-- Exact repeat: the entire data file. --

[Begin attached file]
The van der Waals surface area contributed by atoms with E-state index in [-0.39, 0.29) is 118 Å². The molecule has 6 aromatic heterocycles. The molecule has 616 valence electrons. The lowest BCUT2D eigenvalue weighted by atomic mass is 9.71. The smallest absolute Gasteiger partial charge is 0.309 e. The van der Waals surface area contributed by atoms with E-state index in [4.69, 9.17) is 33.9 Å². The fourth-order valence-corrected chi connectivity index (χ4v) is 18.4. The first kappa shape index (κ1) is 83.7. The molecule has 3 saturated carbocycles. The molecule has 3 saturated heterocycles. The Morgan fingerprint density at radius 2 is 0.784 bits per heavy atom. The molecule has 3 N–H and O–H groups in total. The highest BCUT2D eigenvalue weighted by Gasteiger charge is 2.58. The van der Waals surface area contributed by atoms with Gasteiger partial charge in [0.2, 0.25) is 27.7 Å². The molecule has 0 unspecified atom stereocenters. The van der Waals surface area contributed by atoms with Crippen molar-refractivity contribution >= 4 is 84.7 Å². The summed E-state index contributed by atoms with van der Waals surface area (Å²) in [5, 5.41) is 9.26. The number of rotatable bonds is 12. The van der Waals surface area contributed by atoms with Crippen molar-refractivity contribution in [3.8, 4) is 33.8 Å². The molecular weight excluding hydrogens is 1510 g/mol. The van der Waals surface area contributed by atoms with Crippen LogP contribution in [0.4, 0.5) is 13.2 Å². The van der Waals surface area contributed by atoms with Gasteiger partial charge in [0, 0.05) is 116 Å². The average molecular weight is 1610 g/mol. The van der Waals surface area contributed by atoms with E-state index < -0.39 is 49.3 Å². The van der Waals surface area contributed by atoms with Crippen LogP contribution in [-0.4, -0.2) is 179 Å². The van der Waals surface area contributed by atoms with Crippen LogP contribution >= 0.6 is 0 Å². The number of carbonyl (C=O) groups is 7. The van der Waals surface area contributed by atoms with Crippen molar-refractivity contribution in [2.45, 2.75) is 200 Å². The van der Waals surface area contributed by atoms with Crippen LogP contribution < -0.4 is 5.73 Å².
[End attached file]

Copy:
The van der Waals surface area contributed by atoms with E-state index in [-0.39, 0.29) is 118 Å². The molecule has 6 aromatic heterocycles. The molecule has 616 valence electrons. The lowest BCUT2D eigenvalue weighted by atomic mass is 9.71. The smallest absolute Gasteiger partial charge is 0.309 e. The van der Waals surface area contributed by atoms with E-state index in [4.69, 9.17) is 33.9 Å². The fourth-order valence-corrected chi connectivity index (χ4v) is 18.4. The first kappa shape index (κ1) is 83.7. The molecule has 3 saturated carbocycles. The molecule has 3 saturated heterocycles. The Morgan fingerprint density at radius 2 is 0.784 bits per heavy atom. The molecule has 3 N–H and O–H groups in total. The highest BCUT2D eigenvalue weighted by Gasteiger charge is 2.58. The van der Waals surface area contributed by atoms with Gasteiger partial charge in [0.2, 0.25) is 27.7 Å². The molecule has 0 unspecified atom stereocenters. The van der Waals surface area contributed by atoms with Crippen molar-refractivity contribution >= 4 is 84.7 Å². The summed E-state index contributed by atoms with van der Waals surface area (Å²) in [5, 5.41) is 9.26. The number of rotatable bonds is 12. The van der Waals surface area contributed by atoms with Crippen molar-refractivity contribution in [3.8, 4) is 33.8 Å². The molecular weight excluding hydrogens is 1510 g/mol. The van der Waals surface area contributed by atoms with Crippen LogP contribution in [0.4, 0.5) is 13.2 Å². The van der Waals surface area contributed by atoms with Gasteiger partial charge in [0, 0.05) is 116 Å². The average molecular weight is 1610 g/mol. The van der Waals surface area contributed by atoms with E-state index < -0.39 is 49.3 Å². The van der Waals surface area contributed by atoms with Crippen LogP contribution in [-0.4, -0.2) is 179 Å². The van der Waals surface area contributed by atoms with Crippen LogP contribution >= 0.6 is 0 Å². The number of carbonyl (C=O) groups is 7. The van der Waals surface area contributed by atoms with Crippen molar-refractivity contribution in [2.45, 2.75) is 200 Å². The van der Waals surface area contributed by atoms with Crippen LogP contribution < -0.4 is 5.73 Å².